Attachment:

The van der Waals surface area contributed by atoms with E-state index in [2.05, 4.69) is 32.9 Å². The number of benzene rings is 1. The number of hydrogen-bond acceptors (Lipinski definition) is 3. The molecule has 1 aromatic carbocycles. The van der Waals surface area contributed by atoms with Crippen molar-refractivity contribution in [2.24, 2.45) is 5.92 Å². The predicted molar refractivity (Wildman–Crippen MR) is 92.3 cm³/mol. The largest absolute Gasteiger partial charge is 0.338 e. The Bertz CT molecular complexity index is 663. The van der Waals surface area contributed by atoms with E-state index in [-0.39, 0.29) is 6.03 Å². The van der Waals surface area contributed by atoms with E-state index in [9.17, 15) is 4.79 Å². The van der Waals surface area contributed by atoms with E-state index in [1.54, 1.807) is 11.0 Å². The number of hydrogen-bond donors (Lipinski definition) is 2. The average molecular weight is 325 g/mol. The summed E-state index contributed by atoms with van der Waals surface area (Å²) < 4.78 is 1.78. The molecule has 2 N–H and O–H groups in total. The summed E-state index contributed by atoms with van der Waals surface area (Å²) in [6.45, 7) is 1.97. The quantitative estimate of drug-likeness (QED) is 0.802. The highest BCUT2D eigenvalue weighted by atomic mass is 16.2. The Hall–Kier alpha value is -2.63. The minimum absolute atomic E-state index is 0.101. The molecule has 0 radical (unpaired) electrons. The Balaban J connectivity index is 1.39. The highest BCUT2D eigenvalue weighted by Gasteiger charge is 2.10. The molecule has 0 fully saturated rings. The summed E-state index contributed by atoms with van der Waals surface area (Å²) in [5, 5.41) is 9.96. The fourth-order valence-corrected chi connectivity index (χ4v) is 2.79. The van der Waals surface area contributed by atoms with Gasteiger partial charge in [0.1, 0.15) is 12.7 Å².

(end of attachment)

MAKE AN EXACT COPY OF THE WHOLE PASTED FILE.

The van der Waals surface area contributed by atoms with E-state index in [2.05, 4.69) is 32.9 Å². The number of benzene rings is 1. The number of hydrogen-bond acceptors (Lipinski definition) is 3. The molecule has 1 aromatic carbocycles. The van der Waals surface area contributed by atoms with Crippen molar-refractivity contribution in [2.24, 2.45) is 5.92 Å². The predicted molar refractivity (Wildman–Crippen MR) is 92.3 cm³/mol. The largest absolute Gasteiger partial charge is 0.338 e. The Bertz CT molecular complexity index is 663. The van der Waals surface area contributed by atoms with E-state index in [-0.39, 0.29) is 6.03 Å². The van der Waals surface area contributed by atoms with E-state index in [9.17, 15) is 4.79 Å². The van der Waals surface area contributed by atoms with E-state index in [1.54, 1.807) is 11.0 Å². The number of hydrogen-bond donors (Lipinski definition) is 2. The average molecular weight is 325 g/mol. The summed E-state index contributed by atoms with van der Waals surface area (Å²) < 4.78 is 1.78. The molecule has 2 N–H and O–H groups in total. The summed E-state index contributed by atoms with van der Waals surface area (Å²) in [6.45, 7) is 1.97. The quantitative estimate of drug-likeness (QED) is 0.802. The highest BCUT2D eigenvalue weighted by atomic mass is 16.2. The Hall–Kier alpha value is -2.63. The minimum absolute atomic E-state index is 0.101. The molecule has 0 radical (unpaired) electrons. The Balaban J connectivity index is 1.39. The highest BCUT2D eigenvalue weighted by Gasteiger charge is 2.10. The molecule has 0 fully saturated rings. The summed E-state index contributed by atoms with van der Waals surface area (Å²) in [5, 5.41) is 9.96. The fourth-order valence-corrected chi connectivity index (χ4v) is 2.79. The van der Waals surface area contributed by atoms with Gasteiger partial charge in [0.1, 0.15) is 12.7 Å².